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How to Stay Sane During an Endless Winter
There are only so many times we can watch Encanto with our kids, right?
First, a quick editor’s note: I’m Audrey Goodson Kingo, the new Editor in Chief at Mother Honestly. Before joining this inspiring community of hard-working moms, I was the Editor in Chief at workingmother.com. I’m passionate about helping working moms achieve their goals at work and at home—but I promise I’ll always give it to you straight.
Thank you for joining our community of 10,000+ mothers—executives, founders, thought leaders and more—as we discuss the future of motherhood and work, and how women and families can lead better lives at home and in the workplace. Welcome! If you are new here:
I hope you are hanging in there.
That’s my new email greeting. Because, let’s be honest, “I hope this email finds you well,” is pretty patronizing right about now. Who is doing well? Not me. I’ve spent most of January barricaded inside my apartment with two kids, two cats and a cranky spouse.
At the beginning of the month, my kids and I tested positive for Covid-19. Then, my daughter’s daycare shut down for several weeks as the virus made the rounds through the staff and students. Thankfully, everyone recovered, but I’m still catching up on the work and errands I neglected during our quarantine. And, now, frigid temps are keeping me from venturing out to see friends or exercise. Any semblance of self-care is once again at the bottom of my to-do list. I know I’m not alone.
It’s been a winter of our discontent. The western United States has been hit by record low freezing temps and huge snowfalls. A “once-in-a-decade” winter storm blasted the Southeast with snow, sleet and freezing rain. And when it’s not the weather keeping us cooped up, it’s an exhausting combination of rising Covid-19 cases, lengthy quarantines, and staffing shortages that are keeping schools and daycares shuttered.
Our kids are going stir crazy, but our bosses expect us to work as usual. In short: Working moms are at the end of a very frayed rope.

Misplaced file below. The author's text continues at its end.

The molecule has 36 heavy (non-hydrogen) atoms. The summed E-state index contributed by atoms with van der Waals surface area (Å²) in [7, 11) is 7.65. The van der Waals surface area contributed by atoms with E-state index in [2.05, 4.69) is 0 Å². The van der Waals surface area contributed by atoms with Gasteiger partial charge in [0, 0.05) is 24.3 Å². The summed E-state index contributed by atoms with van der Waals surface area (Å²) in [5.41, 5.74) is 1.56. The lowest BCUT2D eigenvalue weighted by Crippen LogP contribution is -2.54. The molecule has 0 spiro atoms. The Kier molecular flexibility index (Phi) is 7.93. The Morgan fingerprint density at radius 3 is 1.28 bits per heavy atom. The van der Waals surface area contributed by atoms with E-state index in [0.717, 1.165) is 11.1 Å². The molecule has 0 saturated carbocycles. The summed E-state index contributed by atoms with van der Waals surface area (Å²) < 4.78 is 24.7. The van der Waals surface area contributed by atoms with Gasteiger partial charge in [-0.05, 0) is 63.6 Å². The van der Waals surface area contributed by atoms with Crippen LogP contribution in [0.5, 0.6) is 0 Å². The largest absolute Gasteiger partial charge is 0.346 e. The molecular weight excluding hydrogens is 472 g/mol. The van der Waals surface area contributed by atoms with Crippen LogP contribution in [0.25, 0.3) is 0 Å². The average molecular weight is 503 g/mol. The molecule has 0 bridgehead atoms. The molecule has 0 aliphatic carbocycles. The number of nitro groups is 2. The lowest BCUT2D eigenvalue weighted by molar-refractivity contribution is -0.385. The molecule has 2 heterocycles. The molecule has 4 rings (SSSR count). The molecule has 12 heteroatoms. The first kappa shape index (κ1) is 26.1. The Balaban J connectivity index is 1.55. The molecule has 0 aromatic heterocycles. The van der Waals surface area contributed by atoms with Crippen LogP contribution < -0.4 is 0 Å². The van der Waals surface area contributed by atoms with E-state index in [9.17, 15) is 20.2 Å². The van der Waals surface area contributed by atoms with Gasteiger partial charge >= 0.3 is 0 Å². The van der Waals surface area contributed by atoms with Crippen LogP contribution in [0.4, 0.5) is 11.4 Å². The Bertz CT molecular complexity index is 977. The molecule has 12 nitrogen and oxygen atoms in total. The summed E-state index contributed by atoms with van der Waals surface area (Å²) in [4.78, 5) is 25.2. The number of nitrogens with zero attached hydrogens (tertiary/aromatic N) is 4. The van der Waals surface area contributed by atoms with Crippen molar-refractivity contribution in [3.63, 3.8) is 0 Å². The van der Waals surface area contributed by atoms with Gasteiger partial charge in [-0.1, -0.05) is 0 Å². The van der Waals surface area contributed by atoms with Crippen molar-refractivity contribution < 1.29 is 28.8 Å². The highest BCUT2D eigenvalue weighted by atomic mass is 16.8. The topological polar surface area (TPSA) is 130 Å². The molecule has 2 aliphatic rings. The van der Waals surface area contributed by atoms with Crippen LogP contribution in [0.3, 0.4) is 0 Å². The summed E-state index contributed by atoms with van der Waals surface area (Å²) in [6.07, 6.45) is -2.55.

The good news is Covid-19 cases are falling now in many parts of the United States, and experts think the Omicron surge is peaking, or will soon. Still, with a Nor’easter headed for the Northern corner of the country this weekend, many of us won’t be leaving our homes anytime soon.
By the Numbers
37.9% of adults living in homes with children under 5 were unable to attend childcare due to safety concerns, according to the US Census Bureau.
1 in 6 parents said they experienced a school or daycare shutdown, according to a national poll by Axios and Ipsos.
70% of mothers and 54% of fathers report feeling overwhelmed in the past two weeks, according to research by University of Indiana Bloomington sociologist Jessica Calarco, reported in Scientific American.
Parents and caregivers say they’ve hit rock bottom. Childcare directors have closed their centers for weeks at a time in the wake of the Omicron surge, and because they can’t find substitutes to cover for sick staff. Parents and early childhood educators told NPR that, “January 2022 has been the worst month of the pandemic.” Ouch. But, yes.
We are literally screaming at the top of our lungs. A group of 20 mothers in Boston met on a football field to scream for 20 minutes. It was the second “primal scream” organized by Sarah Harmon, a local therapist, yoga teacher and mom.
And, frankly, we’re tired of being a “good” mother. Several new books and movies are confronting the notion “that being a ‘good’ mother means totally suppressing all your own needs and desires and instincts,” writes Sophie Gilbert in The Atlantic. “They challenge the long-standing pact of American motherhood: We give mothers nothing and expect everything in return.” It’s a message we might need now more than ever.
So, what can we do to avoid hitting our mental breaking point?
📞 Phone a friend. A wealth of research reveals that relationships are key to staying mentally strong. Lean on your people.
👶 Fix the childcare crisis. (Paging Congress!) Even a slimmed-down version of the Build Back Better Act would tremendously help working parents in America.
🤸 Ask for flexibility at work, if you can. Survey after survey shows that workers want flexible hours and remote work. If companies want to keep up with their competitors in today’s hot labor market, they’re going to have to bend with the times.
📺 Just let them watch Encanto again. The Disney hit is winning praise from therapists for its positive approach to trauma and healing, from the Colombian community for its joyous portrayal of the country, and from moms and girls who love seeing women celebrated for their strength. There are worse ways your kids could spend two hours. Don’t sweat it.
What’s Keeping You Sane?
We asked members of the Mother Honestly community. Here’s what they say…
“Going to therapy & lots of deep breathing”
“4 p.m. double espresso”
“Working out! It has become my ‘me time’ that I look forward to”
“Morning and/or nightly walks”
“Making time to read every day, even if it’s just a chapter or two. It’s the one thing I do just for me”
“Just driving to get coffee. Gotta get out of this house”
“Doing dry January has really helped my mental state”
Here’s hoping February finds us well. Stay strong, moms.
This newsletter was written by Audrey Goodson Kingo, Editor in Chief at Mother Honestly. Please send feedback, ideas and suggestions (or just say hello!) to me at firstname.lastname@example.org. And if you found this newsletter helpful, please share with a friend!